Now… You’re hopefully convinced that boundaries are important. You might have even figured out some places in your life where you could use a little boundary-setting love. But now comes the tough part: Actually communicating that boundary to another human being (cue ominous music).

In all seriousness, I promise that setting a boundary isn’t as hard as it may feel in moments.  Let me share with you a helpful formula for setting a vulnerable boundary with a safe and close person:

  1. Safety statementAnchor in the relationship.
  2. Validation – Acknowledge the other person’s position or emotions.
  3. Boundary – Set that boundary!
  4. Intention of boundary – Give context if appropriate.
  • Example: I love you (safety statement). I know we have different opinions about parenting (validation). When I hear parenting advice, I feel really overwhelmed so I need you to not share parenting advice with me (boundary). That will help me show up more fully with you, which is so important for me (intention of boundary).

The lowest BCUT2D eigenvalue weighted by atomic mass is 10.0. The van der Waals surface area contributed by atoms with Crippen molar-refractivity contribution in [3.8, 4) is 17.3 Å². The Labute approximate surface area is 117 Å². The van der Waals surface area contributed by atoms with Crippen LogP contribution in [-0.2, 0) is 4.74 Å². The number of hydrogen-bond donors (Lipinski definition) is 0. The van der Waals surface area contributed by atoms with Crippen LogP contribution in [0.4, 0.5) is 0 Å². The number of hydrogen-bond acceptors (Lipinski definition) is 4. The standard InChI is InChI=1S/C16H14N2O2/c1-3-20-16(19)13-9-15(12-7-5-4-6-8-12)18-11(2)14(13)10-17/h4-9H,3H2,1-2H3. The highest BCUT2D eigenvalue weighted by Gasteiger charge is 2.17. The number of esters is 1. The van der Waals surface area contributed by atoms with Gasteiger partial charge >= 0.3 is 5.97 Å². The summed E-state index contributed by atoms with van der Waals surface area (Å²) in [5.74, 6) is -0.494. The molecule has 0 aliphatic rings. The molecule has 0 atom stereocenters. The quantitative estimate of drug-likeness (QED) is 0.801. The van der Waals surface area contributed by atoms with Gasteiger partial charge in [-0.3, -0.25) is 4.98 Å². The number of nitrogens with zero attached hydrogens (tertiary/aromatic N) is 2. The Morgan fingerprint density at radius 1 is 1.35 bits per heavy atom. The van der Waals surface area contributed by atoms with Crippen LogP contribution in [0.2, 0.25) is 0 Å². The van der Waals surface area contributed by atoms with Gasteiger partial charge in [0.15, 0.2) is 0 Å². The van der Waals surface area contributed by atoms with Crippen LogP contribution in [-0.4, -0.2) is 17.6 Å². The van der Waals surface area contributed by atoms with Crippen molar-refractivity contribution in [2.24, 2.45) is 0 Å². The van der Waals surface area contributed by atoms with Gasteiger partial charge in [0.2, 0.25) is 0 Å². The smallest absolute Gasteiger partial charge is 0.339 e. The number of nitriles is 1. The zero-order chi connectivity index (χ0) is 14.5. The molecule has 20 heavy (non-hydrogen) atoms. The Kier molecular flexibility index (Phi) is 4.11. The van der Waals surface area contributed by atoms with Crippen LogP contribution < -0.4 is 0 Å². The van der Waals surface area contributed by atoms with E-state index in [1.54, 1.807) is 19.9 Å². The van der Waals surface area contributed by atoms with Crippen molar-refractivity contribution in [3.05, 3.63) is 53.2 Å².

If someone you love and care for (a spouse, a friend, a parent, etc.) has a response to your boundary, you are allowed to honor their response without changing the boundary. That might sound like you saying:

  • I know this boundary is hard to hear. I can’t change the boundary, but it’s okay that the boundary is upsetting to you.

Some additional examples of boundary statements:

  • No.
  • Stop.
  • That’s not okay for me.
  • *Not answering phone calls*
  • I hear that we had different experiences of that event. Let’s be done talking about it.
  • I love you so much, and I’m not in a good place to support you on this today. Can we talk about it tomorrow at noon?
  • Mom, I love talking to you. Weekdays aren’t good for me. Let’s talk on Sundays so I can be fully present with you.
  • Talking about dieting feels triggering for me. Let’s talk about work instead!
  • I’d rather not.
  • You’re special to me and I want to show up as my best self with you. To do that, I need us to not talk about our differing religious beliefs.

Get Out There and Set Some Boundaries, You Boundary-Setting Genius!

Whew! We made it! We learned about what a boundary is, figured out how to track down our boundaries, and learned how to communicate them openly, compassionately, and directly. Now it’s your turn – Get out there and start setting some boundaries. You’ve got this!

About Carly Goldstein

Carly received her Bachelor of Science degree in Human Development from UC Davis and a Master of Science in Marriage and Family Therapy from SDSU, and is passionate about helping others create their dream lives and relationships. She currently works as a marriage and family therapy associate at Estes Therapy with individuals and couples.